This was TOUGH. While Bill keeps posting actual interesting things, I had to slave over this, and make some agonizing decisions. I apologize in advance to those who didn't make the cut.
1. - Martin Zuniga, Chivas USA. Jorge Campos, Chris Woods and Jim St. Andre fought very hard for the starting goalkeeper spot, but I just had to give it to Zuniga. You have no idea how good Brad Guzan looked once Zuniga actually tried to play a game in 2005.
2. John Kerr, Jr., New England. The only serious competitors here were Chad Ashton, Vuk Rasovic and Ricky Lewis.
3. Michael Umana, Los Angeles. Just a genuinely horrible player. Amusingly, a Costa Rican international.
4. Branco, Metrostars. The New York/New Jersey franchise had nominees for nearly every number here, of course. It broke my heart to leave Mike Burns off the list, but Branco was something special.
5. Jerry Tamashiro, Miami. Some tough competition for this spot. Paul Caligiuri sued and won to stop wearing #5 for Columbus. Facundo Erpen was and remains painful to watch. And Mohammed Khakpour may be the slowest person to ever wear an MLS uniform. But even Jamie Trecker gets some things right sometimes, so I'm going to have to agree with him here.
6. Damian Silvera, Metrostars. Just a whisker over the player who briefly inherited this jersey, Steve Shak.
7. John Harkes, Columbus. Harkes didn't demand #6 from Todd Yeagley. Or, perhaps he did, and the Crew didn't think Harkes deserved it. An undeniably brilliant career sputtered to a halt here.
8. Antonio Otero, DC United. New York/New Jersey fans of a certain age group will scream for Edmundo Rodriguez' inclusion here, but there's something about how Otero utterly failed to pick up the mantle from Marco Etcheverry that puts him ahead of Rodriguez and "Popeye" Herrera.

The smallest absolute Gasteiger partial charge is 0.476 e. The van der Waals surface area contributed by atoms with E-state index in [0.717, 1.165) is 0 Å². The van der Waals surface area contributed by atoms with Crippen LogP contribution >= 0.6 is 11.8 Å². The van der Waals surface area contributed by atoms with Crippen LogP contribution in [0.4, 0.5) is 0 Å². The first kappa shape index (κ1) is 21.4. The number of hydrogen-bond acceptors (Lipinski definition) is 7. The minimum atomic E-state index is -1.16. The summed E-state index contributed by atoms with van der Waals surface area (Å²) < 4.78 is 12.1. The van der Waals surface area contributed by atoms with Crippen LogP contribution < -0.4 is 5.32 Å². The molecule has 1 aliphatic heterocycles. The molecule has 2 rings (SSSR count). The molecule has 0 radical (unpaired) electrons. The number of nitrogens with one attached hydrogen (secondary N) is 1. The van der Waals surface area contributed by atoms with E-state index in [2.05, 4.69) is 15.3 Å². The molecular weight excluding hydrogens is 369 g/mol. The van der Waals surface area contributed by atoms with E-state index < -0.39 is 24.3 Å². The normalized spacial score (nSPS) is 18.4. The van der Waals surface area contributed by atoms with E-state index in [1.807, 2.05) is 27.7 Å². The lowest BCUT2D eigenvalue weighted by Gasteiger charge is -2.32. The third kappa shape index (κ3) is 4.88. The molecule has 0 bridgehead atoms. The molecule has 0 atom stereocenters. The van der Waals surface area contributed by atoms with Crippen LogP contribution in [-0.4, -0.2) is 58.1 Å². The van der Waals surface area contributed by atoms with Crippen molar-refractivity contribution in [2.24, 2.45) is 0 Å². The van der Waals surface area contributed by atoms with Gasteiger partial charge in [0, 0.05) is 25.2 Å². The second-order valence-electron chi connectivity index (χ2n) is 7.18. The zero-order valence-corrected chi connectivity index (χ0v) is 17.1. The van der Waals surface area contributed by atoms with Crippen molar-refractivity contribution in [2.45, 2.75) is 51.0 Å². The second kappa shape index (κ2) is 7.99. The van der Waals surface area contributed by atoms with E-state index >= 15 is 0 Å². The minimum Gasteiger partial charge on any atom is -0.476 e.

9. Guillermo Gonzalez, Los Angeles. Easily the toughest, hardest-fought lineup spot. Memo held off Marcelo Vega, Isaac Romo, Dario Fabbro, Hugo Sanchez AND Juan Berthy Suarez. But since Memo had a longer MLS career than those guys COMBINED, with less production than ANY of them. Well, okay, technically he's tied with JBS - Suarez had two games, two starts, four shots, one shot on goal, no goals, no assists. Memo had twelve games, two starts, five shots, one shot on goal, no goals, no assists. Suarez played part of 1996, Memo hung around for five years. At $70,000 a year. (As I was looking up these stats, I realized Hugo Sanchez didn't really belong in consideration here - he did have six goals in 1996, and another one in the playoffs. Pretty good for the worst coach in the world.)
10. Lothar Matthaeus, Metrostars (captain). Man, this was agonizing to pick. From Washington Rodriguez to Mike Sorber to Travis Mulraine to Hector Cuadros to Denilson, this number was given to some hideous players. But this was the number that Pele wore in Giants Stadium. Bonus points are given because, as Jeff Bradley reminded us, Roberto Donadoni deferred to Tab Ramos for this number back in 1996, but Matthaeus would not. Ramos got the number back in 2001. The moral here? Roberto Donadoni should have taken the number back in 1996.
11. Khodadad Azizi, San Jose. The easiest call on this entire list. The only possible way Azizi would have had any competition here is if Matthaeus, Denilson or Memo Gonzalez ever wore #11. Compared to Azizi, John Wolyniec and Antonio Martinez were freaking Puskas and Di Stefano.
This is pretty much the MLS all-time worst XI, as well - probably the only change I'd make is putting in Hong Myung-Bo in for Harkes.
For those of you who are curious, Greg Lalas wore #17 for the Mutiny, and Aidan Heaney wore #32 for New England. If your tastes run to villainy, Jake Dancy wore #16 for Kansas City, and Diego Serna wore various combinations of 17, 71 and 77 in his travels, so they weren't eligible for consideration here. Mamadou Diallo wore #9, but no way was he taking the shirt off Memo.